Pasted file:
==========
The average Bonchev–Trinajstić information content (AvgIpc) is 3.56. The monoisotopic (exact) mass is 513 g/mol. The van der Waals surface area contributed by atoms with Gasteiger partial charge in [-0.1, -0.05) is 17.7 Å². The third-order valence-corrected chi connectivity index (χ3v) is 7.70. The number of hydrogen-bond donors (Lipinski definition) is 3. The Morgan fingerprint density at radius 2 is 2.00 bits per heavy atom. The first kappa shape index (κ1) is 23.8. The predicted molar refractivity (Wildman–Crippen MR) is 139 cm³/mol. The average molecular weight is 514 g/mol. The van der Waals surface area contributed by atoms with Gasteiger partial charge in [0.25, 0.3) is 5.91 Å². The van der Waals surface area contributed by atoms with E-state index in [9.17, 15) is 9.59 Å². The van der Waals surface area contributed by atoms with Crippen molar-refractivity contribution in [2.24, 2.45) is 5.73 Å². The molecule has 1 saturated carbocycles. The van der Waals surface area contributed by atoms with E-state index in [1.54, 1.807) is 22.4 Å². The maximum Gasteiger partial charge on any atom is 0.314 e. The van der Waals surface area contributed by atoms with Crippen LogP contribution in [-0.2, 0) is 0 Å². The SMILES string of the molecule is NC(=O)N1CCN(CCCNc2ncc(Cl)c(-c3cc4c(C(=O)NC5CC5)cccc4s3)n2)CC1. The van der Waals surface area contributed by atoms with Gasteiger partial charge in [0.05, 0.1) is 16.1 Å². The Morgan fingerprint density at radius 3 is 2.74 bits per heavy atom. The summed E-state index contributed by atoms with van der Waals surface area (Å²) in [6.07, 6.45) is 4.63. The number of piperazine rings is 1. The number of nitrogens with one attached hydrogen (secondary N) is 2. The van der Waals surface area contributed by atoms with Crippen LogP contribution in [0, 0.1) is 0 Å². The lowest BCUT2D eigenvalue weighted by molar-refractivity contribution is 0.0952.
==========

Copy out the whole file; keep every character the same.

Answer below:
The average Bonchev–Trinajstić information content (AvgIpc) is 3.56. The monoisotopic (exact) mass is 513 g/mol. The van der Waals surface area contributed by atoms with Gasteiger partial charge in [-0.1, -0.05) is 17.7 Å². The third-order valence-corrected chi connectivity index (χ3v) is 7.70. The number of hydrogen-bond donors (Lipinski definition) is 3. The Morgan fingerprint density at radius 2 is 2.00 bits per heavy atom. The first kappa shape index (κ1) is 23.8. The predicted molar refractivity (Wildman–Crippen MR) is 139 cm³/mol. The average molecular weight is 514 g/mol. The van der Waals surface area contributed by atoms with Gasteiger partial charge in [0.25, 0.3) is 5.91 Å². The van der Waals surface area contributed by atoms with E-state index in [9.17, 15) is 9.59 Å². The van der Waals surface area contributed by atoms with Crippen molar-refractivity contribution in [2.24, 2.45) is 5.73 Å². The molecule has 1 saturated carbocycles. The van der Waals surface area contributed by atoms with E-state index in [1.54, 1.807) is 22.4 Å². The maximum Gasteiger partial charge on any atom is 0.314 e. The van der Waals surface area contributed by atoms with Crippen LogP contribution in [-0.2, 0) is 0 Å². The SMILES string of the molecule is NC(=O)N1CCN(CCCNc2ncc(Cl)c(-c3cc4c(C(=O)NC5CC5)cccc4s3)n2)CC1. The van der Waals surface area contributed by atoms with Gasteiger partial charge in [0.05, 0.1) is 16.1 Å². The Morgan fingerprint density at radius 3 is 2.74 bits per heavy atom. The summed E-state index contributed by atoms with van der Waals surface area (Å²) in [6.07, 6.45) is 4.63. The number of piperazine rings is 1. The number of nitrogens with one attached hydrogen (secondary N) is 2. The van der Waals surface area contributed by atoms with Crippen LogP contribution in [0, 0.1) is 0 Å². The lowest BCUT2D eigenvalue weighted by molar-refractivity contribution is 0.0952.